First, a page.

I was hesitant to use the word “crisis” in this newsletter because the term is presently being overused. It seems that in the US, we experience a crisis whenever we do not get exactly what we want when we want it. I wish I was kidding.
It is a word that gets used a lot by politicians to create enough fear to gird us for action to fight for any number of changes their biggest donors want enacted. That said, the US is NOT facing imminent crisis or existential threat that we cannot overcome. But the rest of the world is facing a hefty transition to a much smaller global economy thanks to the decline of China.
The biggest crisis is emanating from the emerging markets as they wrestle with huge dollar-denominated debts even as their own economies whither from falling demand for their exports combined with rising costs for their imports. Argentina, Brazil, South Africa, Pakistan, Egypt, Sri Lanka, Tunisia, Turkey, and Syria are all experiencing extreme economic difficulty. Below is a chart of emerging markets corporate debt. Clearly, investors have soured on it.
Europe is benefiting from supplying the war in Ukraine which has allowed European countries to front load fiscal spending yet Germany, the UK, and France are experiencing varying levels of economic stress that go beyond the rest. Germany is suffering from the loss of cheap Russian natural gas that formerly powered their impressive industrial economy. Natural gas prices in Germany averaged $37.50 per mmbtu in 2022 compared to $16 per mmbtu in 2021. The UK is suffering from a lack of a coherent national economic policy since Brexit three years ago.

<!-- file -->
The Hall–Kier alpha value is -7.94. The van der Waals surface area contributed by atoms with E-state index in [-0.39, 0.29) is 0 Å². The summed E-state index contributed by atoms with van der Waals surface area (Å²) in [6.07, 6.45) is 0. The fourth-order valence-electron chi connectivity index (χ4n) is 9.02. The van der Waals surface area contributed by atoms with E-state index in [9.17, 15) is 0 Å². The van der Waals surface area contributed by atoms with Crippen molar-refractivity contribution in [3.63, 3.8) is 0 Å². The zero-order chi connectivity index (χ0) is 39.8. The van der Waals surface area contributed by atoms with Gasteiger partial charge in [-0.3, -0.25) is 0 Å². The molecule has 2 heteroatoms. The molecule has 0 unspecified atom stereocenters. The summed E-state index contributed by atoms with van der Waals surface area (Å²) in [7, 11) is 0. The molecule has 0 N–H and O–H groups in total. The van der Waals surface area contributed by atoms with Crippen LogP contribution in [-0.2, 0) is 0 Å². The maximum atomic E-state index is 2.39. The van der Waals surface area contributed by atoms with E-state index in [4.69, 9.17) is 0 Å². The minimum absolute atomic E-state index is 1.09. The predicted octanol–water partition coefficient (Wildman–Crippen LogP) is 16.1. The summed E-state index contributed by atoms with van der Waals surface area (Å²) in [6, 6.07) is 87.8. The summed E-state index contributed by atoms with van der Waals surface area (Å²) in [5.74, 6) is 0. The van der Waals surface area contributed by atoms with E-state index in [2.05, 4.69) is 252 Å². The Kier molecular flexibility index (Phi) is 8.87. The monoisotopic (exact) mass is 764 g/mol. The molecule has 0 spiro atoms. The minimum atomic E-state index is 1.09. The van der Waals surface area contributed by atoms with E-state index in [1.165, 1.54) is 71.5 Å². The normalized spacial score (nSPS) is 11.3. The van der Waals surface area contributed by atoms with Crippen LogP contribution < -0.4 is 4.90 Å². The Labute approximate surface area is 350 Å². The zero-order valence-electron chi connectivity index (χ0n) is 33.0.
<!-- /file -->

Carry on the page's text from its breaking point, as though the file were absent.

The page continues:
France is experiencing major rioting across the country after police shot a 17-year-old North African boy. This follows a decade of importing millions of North Africans without a plan on how to integrate them into society and the economy. The people emigrating to France were looking for a fresh start in life, not second-class status and forced assimilation into French culture. These riots are massive and span the country. Prior to the riots, France experienced major protests over the government’s efforts to raise the retirement age.
It’s not evident yet but China appears to be moving towards a major economic crisis that will dwarf anything presently being experienced around the world. I’ve been chronicling this fall for at least 15 years in this piece and it appears that it has finally arrived.
Economic Black Hole
I find that nature offers a great way to explain economic concepts. In the case of China, it is similar to a “white dwarf star” or a star that had basically burned itself out. Manufacturing moved to China thanks to cheap labor and easy regulations which effectively ended nearly twenty years ago. Chinese labor costs have risen by a factor of 15 since 2006.